Reverend Philip Anyolo.
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Holy Family Basilica: Why we blocked anti-tax protesters

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Collins Koganda Jack holding a Kenyan flag inside Holy Family Basilica in Nairobi on June 23, 2024. Inset Metropolitan Archbishop of Nairobi, Reverend Philip Anyolo.  

Photo credit: Evans Habil | Nation Media Group

The Holy Family Basilica has defended its role in barring demonstrators from taking refuge on its grounds during last week's anti-tax protests in Nairobi.

Metropolitan Archbishop of Nairobi, Reverend Philip Anyolo, pointed out that their proximity to Parliament buildings led the police to barricade the road leading to the church.

He noted that they had no control over the police deployment, as the heavy presence of security officers meant that even church staff were denied access to the facility.
“At no point did the church make arrangements with the police for its gates to be closed,” He said.

He pointed out that the church will always endeavour to be a sanctuary for all people of God, remaining open to the public.

Read: Gen Z revolt: How young activists planned, executed well-oiled protests machine

“We regret any misunderstanding following the current concerns about the Finance Bill 2024, and we will continue to strive to be a sanctuary of worship,” he said.

Bishop Anyolo has said that the church stands with the protesters who are exercising their rights and that the police should guarantee the safety of protesters and allow the first-aid team to access those who might be injured.

“We acknowledge the shared concerns among Kenyans and fully support their right to a peaceful protest,” he said.

The church noted that the compound hosts a school and that its personnel always prioritise the safety of learners, as well as being responsible for ensuring a duty of care for the young ones.

More suffering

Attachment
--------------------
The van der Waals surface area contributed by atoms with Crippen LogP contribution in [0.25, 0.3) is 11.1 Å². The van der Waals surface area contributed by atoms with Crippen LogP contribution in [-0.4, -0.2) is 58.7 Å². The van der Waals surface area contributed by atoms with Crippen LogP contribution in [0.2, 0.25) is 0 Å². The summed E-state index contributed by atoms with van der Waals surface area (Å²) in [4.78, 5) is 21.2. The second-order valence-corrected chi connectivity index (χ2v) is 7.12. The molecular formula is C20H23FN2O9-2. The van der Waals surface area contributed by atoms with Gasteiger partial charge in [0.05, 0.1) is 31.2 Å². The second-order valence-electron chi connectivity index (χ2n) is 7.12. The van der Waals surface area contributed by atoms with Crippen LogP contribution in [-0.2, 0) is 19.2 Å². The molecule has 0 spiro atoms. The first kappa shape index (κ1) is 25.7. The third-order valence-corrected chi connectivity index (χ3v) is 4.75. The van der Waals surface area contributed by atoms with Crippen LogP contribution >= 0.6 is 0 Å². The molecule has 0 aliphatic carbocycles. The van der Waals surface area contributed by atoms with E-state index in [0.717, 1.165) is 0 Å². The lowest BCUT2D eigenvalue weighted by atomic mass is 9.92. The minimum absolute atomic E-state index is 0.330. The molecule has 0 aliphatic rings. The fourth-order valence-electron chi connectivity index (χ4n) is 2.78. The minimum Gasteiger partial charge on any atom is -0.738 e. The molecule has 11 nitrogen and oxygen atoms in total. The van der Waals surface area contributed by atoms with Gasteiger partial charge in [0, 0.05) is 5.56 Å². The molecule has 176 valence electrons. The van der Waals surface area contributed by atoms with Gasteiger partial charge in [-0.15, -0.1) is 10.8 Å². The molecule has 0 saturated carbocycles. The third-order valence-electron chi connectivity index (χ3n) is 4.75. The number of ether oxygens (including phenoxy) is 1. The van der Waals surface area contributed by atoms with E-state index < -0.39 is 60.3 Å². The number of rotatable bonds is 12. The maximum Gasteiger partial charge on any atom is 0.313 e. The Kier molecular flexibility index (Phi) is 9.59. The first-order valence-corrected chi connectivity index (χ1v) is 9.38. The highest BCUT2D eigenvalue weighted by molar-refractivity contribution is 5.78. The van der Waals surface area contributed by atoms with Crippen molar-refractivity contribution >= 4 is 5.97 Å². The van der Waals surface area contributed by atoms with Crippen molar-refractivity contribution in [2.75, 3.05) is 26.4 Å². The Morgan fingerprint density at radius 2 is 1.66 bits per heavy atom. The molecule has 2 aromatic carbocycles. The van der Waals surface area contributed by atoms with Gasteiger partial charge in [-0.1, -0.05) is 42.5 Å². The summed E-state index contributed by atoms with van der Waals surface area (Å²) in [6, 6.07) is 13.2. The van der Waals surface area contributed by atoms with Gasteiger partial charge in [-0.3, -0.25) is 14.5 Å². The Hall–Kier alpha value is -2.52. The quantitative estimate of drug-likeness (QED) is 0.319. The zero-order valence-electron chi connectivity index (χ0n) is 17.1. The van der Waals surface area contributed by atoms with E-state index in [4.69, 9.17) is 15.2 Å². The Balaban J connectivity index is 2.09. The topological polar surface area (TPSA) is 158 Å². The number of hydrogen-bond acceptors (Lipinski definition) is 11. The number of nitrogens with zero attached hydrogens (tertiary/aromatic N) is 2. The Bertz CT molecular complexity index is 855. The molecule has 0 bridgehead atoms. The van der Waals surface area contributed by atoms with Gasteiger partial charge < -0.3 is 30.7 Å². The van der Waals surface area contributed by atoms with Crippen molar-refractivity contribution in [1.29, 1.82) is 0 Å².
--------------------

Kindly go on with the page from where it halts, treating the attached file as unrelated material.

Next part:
Associated Christian Churches in Kenya (ACCK) has also cautioned that the passage of Finance Bill, 2024 in its current form will oppress and cause more suffering to Kenyans.

Instead, they called on President William Ruto to address corruption within the government institutions and the wastage of public resources.

Meanwhile, Catholic bishops have cautioned the government against living in denial amidst the mounting pressure to reject the controversial Bill.

Kenya Conference of Catholic Bishops chairman Archbishop Maurice Muhatia raised concerns that the street protests being spearheaded by Gen Z could spiral and create political instability.

While underlining the importance of paying taxes, the clergy faulted Finance Bill, 2024 for failing to capture the needs and aspirations of the majority of Kenyans.

"The issues raised are not only affecting Gen Z but also other Kenyans.

"As KCCB, we gave our views in writing. We have serious concerns and we think it should not pass in its current state," he said Sunday while presiding over a mass at Our Lady Queen of Peace Muhoroni Parish.

Read: Angry and unafraid: When Gen Z storm country’s streets
The Archbishop further warned security agents against using excessive force on peaceful demonstrators exercising their rights to demonstrate.

Citing Article 37 of the Constitution, he pointed out that Kenyans have a right to engage in peaceful and unarmed protest, demonstrate, picket and petition.
However, he said, the streets are not the best place for our young people to be.
“President Ruto should get the wisdom to get them off the streets and take their concerns into account,” he said.

Other than the controversial Finance Bill, Archbishop Muhatia called on the top leadership of the country to look into the welfare of the young generation who make up the majority of the country’s population.

While calling on the young protestors to maintain their course, he urged them not to fall into the temptation of engaging in illegality.

“Don't allow yourselves to be infiltrated by people who have ulterior motives and want to cause havoc,” he said.

Archbishop Muhatia however, discouraged both politicians and the youth from turning churches into podiums of making political statements.

“Don’t heckle your leaders in churches. Two wrongs don't make it right,” he pleaded.

As the Catholic Church, we have called on leaders of parishes to make sure that places of worship are respected.

“This does not mean that we are blocking anyone from attending our services but let’s respect the sanctity of the pulpit,” he said.

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